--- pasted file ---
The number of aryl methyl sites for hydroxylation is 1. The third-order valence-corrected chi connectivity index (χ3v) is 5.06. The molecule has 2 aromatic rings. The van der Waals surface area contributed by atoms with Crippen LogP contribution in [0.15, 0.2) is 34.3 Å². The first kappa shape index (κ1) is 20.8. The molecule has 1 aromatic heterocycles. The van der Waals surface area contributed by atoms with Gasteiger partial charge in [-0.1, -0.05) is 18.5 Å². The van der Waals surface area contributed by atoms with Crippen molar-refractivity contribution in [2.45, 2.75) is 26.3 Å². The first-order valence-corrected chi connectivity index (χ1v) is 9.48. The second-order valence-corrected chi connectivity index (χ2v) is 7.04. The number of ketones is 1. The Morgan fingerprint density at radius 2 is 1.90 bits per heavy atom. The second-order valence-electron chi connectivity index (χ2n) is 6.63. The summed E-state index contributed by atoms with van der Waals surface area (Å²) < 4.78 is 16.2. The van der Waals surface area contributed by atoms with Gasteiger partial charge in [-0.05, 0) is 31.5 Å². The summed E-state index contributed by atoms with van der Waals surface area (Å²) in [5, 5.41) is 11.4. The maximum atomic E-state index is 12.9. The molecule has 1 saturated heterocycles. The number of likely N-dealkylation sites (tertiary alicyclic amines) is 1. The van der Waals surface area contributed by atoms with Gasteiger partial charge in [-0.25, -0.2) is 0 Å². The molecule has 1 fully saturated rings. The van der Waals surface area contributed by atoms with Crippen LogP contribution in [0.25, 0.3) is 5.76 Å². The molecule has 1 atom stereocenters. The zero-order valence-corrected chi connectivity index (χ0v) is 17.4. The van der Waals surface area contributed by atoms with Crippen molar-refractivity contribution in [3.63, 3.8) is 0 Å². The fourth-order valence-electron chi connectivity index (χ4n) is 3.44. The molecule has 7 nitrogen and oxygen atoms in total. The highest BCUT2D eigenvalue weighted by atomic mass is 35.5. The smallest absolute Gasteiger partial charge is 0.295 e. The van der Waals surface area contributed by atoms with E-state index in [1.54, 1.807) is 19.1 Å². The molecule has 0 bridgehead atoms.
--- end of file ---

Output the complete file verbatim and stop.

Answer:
The number of aryl methyl sites for hydroxylation is 1. The third-order valence-corrected chi connectivity index (χ3v) is 5.06. The molecule has 2 aromatic rings. The van der Waals surface area contributed by atoms with Crippen LogP contribution in [0.15, 0.2) is 34.3 Å². The first kappa shape index (κ1) is 20.8. The molecule has 1 aromatic heterocycles. The van der Waals surface area contributed by atoms with Gasteiger partial charge in [-0.1, -0.05) is 18.5 Å². The van der Waals surface area contributed by atoms with Crippen molar-refractivity contribution in [2.45, 2.75) is 26.3 Å². The first-order valence-corrected chi connectivity index (χ1v) is 9.48. The second-order valence-corrected chi connectivity index (χ2v) is 7.04. The number of ketones is 1. The Morgan fingerprint density at radius 2 is 1.90 bits per heavy atom. The second-order valence-electron chi connectivity index (χ2n) is 6.63. The summed E-state index contributed by atoms with van der Waals surface area (Å²) < 4.78 is 16.2. The van der Waals surface area contributed by atoms with Gasteiger partial charge in [-0.05, 0) is 31.5 Å². The summed E-state index contributed by atoms with van der Waals surface area (Å²) in [5, 5.41) is 11.4. The maximum atomic E-state index is 12.9. The molecule has 1 saturated heterocycles. The number of likely N-dealkylation sites (tertiary alicyclic amines) is 1. The van der Waals surface area contributed by atoms with Gasteiger partial charge in [-0.25, -0.2) is 0 Å². The molecule has 1 fully saturated rings. The van der Waals surface area contributed by atoms with Crippen LogP contribution in [0.25, 0.3) is 5.76 Å². The molecule has 1 atom stereocenters. The zero-order valence-corrected chi connectivity index (χ0v) is 17.4. The van der Waals surface area contributed by atoms with Crippen molar-refractivity contribution in [3.63, 3.8) is 0 Å². The fourth-order valence-electron chi connectivity index (χ4n) is 3.44. The molecule has 7 nitrogen and oxygen atoms in total. The highest BCUT2D eigenvalue weighted by atomic mass is 35.5. The smallest absolute Gasteiger partial charge is 0.295 e. The van der Waals surface area contributed by atoms with E-state index in [1.54, 1.807) is 19.1 Å². The molecule has 0 bridgehead atoms.